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I've got a cabin that I visit on weekends and because I need to charge my computer and tools there, I decided to bring an old car battery and bought a solar panel to charge it. Right now I use a cheap regulator and there's enough energy to power the lights and charge a laptop twice a week but I'm planning to expand the setup to achieve greater input and battery capacity and more effective charging. I'll probably have multiple solar cells and multiple batteries.

Starting from the solar panel, I'll probably need a MPPT regulator to harvest the maximum power available from the cell. I think that I'll have to use just one regulator even if I buy more solar cells, since most regulators aren't waterproof, I guess, and I've got only two wires to the roof. Does this mean that I'll have to buy solar panels with similar V-I curve and connect them in parallel?

I'm not really sure about the next part. If my understanding is correct, I get some power from the MPPT and I need to convert it to a form that is best suited to charging the battery using some kind of an intelligent step-up convertor. How does that work exactly? I guess it's not enough to use this thing set to 14.4 V output, or is it? What exactly do I need to do with the voltage?

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  • \$\begingroup\$ There are a lot of questions there covering a bunch of issues. Try breaking your post down into individual questions and do a search for answers to each of the individual questions. As it stands this is going to get closed for being to broad. \$\endgroup\$ – RoyC Dec 11 '18 at 9:57
  • \$\begingroup\$ I removed the trivial sub-questions and only left the things that I don't understand. Is this better? Do you have any other recommendations? \$\endgroup\$ – m93a Dec 11 '18 at 10:10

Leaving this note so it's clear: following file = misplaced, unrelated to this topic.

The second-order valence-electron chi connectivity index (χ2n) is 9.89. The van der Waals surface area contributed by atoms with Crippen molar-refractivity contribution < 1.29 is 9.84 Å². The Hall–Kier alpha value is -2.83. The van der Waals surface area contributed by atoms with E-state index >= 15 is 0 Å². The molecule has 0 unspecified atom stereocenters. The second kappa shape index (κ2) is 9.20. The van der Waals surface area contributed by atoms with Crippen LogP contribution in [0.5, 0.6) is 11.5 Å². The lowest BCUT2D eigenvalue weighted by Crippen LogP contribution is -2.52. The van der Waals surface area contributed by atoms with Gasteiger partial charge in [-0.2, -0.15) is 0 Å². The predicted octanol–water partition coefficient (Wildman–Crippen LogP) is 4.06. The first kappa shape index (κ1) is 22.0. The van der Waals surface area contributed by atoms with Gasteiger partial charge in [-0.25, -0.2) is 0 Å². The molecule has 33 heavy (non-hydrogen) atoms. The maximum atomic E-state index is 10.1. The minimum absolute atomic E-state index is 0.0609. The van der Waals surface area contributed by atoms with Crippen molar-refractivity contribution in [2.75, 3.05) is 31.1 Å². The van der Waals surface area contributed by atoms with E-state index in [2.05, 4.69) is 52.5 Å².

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    \$\begingroup\$ what you want is a battery charger (for the correct chemistry), with MPPT input capability (for the range of input voltages you want to cover). Job done. An 'MPPT regulator' is like the sound of one hand clapping. What's its output? You could choose a random voltage and do the job in two stages, but so much easier to choose a battery charger output. \$\endgroup\$ – Neil_UK Dec 11 '18 at 10:10
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I would recommend sourcing a proper MPPT battery charger, designed for the job. You don't want to over-charge the battery when it's not being used.

If you connect panels in parallel, ensure they are protected by diodes, to prevent one panel forcing current backwards through the others. Some panels may have diodes already built in.

Or use a charger designed to handle a larger input voltage and wire the panels in series. But if wiring in series, the current is limited by the weakest panel. Beware of issues with shading of the panels by nearby trees.

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